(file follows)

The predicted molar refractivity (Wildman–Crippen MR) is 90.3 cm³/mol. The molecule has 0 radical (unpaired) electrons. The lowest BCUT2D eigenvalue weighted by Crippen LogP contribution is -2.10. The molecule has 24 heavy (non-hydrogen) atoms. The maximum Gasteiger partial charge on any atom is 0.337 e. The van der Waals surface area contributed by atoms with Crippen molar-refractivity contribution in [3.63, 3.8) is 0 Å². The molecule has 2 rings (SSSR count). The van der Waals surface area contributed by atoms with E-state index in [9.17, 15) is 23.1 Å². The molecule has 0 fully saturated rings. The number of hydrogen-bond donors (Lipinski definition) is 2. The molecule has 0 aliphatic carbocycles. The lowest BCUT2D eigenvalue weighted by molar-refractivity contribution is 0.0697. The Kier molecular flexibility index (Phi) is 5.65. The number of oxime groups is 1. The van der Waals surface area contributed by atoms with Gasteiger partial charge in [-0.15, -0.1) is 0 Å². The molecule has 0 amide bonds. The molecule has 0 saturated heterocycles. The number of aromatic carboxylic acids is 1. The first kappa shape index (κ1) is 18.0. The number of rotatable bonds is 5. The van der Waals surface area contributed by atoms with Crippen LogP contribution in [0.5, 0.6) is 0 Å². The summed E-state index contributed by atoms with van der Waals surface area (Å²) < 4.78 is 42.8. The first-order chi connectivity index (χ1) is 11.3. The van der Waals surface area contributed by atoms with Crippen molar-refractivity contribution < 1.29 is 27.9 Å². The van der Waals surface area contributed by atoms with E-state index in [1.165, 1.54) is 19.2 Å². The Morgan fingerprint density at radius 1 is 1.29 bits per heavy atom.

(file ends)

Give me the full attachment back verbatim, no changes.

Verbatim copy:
The predicted molar refractivity (Wildman–Crippen MR) is 90.3 cm³/mol. The molecule has 0 radical (unpaired) electrons. The lowest BCUT2D eigenvalue weighted by Crippen LogP contribution is -2.10. The molecule has 24 heavy (non-hydrogen) atoms. The maximum Gasteiger partial charge on any atom is 0.337 e. The van der Waals surface area contributed by atoms with Crippen molar-refractivity contribution in [3.63, 3.8) is 0 Å². The molecule has 2 rings (SSSR count). The van der Waals surface area contributed by atoms with E-state index in [9.17, 15) is 23.1 Å². The molecule has 0 fully saturated rings. The number of hydrogen-bond donors (Lipinski definition) is 2. The molecule has 0 aliphatic carbocycles. The lowest BCUT2D eigenvalue weighted by molar-refractivity contribution is 0.0697. The Kier molecular flexibility index (Phi) is 5.65. The number of oxime groups is 1. The van der Waals surface area contributed by atoms with Gasteiger partial charge in [-0.15, -0.1) is 0 Å². The molecule has 0 amide bonds. The molecule has 0 saturated heterocycles. The number of aromatic carboxylic acids is 1. The first kappa shape index (κ1) is 18.0. The number of rotatable bonds is 5. The van der Waals surface area contributed by atoms with Crippen LogP contribution in [0.5, 0.6) is 0 Å². The summed E-state index contributed by atoms with van der Waals surface area (Å²) < 4.78 is 42.8. The first-order chi connectivity index (χ1) is 11.3. The van der Waals surface area contributed by atoms with Crippen molar-refractivity contribution < 1.29 is 27.9 Å². The van der Waals surface area contributed by atoms with E-state index in [1.165, 1.54) is 19.2 Å². The Morgan fingerprint density at radius 1 is 1.29 bits per heavy atom.